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I have a close female friend who I've known for a few years. We've been through thick and thin together, and have always been able to be open and honest in many different situations. For example, she has come to me to share her personal problems (family, relationships, etc.) whenever she needs advice, or for someone to just listen and hold space. We've butted heads a handful of times and have always been able to talk it out and move forward. For the record, she happens to be the same person I wrote about a year ago in this post, if that helps frame the connection we have built.

For the past month, she's been very distant. On one occasion, a mutual friend and I tried to make plans to hang out, to which she initially agreed to. She then disappeared and made no contact for a week before simply responding that she didn't feel like meeting up. At this point, I was more concerned about her wellbeing, since this is unusual behavior for her. The only other time I can remember her doing something like this was when I upset her a couple years back.

Another week passes by, and I had plans to have dinner with some of my other friends. The restaurant was nearby where she lived, so I decided to stop by beforehand and see how she was doing. We chatted for a few minutes, and she mentioned that she's been a lot busier at work lately. She also mentioned that she'll "get around to responding to messages", and when I asked her if I did anything to upset her, she said that wasn't the case. From what I got in the conversation, I was happy to see that she was hanging in there and wasn't terminally ill or anything crazy like that, and that she appreciated the friendly gesture.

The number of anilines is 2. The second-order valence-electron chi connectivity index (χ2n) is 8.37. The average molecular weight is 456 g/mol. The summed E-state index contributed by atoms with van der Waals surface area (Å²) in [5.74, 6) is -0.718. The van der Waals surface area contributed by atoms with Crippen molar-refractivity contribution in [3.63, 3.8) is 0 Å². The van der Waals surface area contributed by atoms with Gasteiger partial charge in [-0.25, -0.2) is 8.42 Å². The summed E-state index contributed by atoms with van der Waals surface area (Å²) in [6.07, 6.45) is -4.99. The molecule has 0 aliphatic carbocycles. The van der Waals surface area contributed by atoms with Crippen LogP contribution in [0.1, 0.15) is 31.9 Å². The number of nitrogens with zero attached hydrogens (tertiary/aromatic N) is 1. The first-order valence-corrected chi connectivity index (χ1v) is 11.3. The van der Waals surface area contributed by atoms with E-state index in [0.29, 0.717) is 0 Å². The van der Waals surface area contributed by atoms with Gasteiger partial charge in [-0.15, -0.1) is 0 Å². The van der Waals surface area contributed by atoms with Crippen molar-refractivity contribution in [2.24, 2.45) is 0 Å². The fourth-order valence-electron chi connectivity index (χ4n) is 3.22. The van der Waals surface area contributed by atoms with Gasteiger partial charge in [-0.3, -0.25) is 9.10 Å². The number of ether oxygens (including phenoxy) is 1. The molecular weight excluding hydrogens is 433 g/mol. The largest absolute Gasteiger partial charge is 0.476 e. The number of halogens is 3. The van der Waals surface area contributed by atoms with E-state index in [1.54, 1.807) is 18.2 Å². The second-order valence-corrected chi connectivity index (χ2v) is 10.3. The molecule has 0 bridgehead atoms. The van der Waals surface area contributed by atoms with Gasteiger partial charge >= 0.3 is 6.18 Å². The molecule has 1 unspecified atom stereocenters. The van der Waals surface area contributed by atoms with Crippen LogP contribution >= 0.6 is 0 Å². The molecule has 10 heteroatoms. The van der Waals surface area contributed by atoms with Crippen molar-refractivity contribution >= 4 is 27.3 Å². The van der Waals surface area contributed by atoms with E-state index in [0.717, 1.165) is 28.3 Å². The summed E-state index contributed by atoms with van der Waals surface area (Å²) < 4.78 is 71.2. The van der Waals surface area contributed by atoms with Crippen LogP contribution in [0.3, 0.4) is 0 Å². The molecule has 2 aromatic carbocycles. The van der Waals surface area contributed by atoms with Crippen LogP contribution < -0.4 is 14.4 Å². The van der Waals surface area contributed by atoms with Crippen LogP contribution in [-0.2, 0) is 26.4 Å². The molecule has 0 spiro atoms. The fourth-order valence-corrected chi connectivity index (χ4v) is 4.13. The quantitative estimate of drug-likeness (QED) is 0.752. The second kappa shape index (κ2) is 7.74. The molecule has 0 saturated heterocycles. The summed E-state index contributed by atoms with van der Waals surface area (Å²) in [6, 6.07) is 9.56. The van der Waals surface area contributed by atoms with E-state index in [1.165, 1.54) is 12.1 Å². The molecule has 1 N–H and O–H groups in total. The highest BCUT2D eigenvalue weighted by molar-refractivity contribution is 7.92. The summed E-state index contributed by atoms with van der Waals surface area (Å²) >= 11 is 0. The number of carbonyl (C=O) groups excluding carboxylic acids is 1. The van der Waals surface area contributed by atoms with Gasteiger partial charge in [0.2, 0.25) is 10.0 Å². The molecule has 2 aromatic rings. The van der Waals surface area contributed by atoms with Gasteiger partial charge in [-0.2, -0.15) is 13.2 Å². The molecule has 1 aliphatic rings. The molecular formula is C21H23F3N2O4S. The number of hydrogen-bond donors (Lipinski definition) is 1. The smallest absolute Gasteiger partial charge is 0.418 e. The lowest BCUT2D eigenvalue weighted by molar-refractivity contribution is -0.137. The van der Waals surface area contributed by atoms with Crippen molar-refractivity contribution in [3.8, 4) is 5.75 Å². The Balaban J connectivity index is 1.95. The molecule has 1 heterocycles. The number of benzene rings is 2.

Shortly after that, I was out of town for couple weeks for work. At one point during that time she messaged me and asked if I'd play some video games with her, but I couldn't since I was quite busy myself. Following that "vacation", I returned home and asked her if she'd care to meet up over some food and drinks sometime. That was over a week ago now, and she hasn't even read my message. It's clear that she is actively ignoring my messages, even though I've seen her active on other social media (we even view each other's "stories").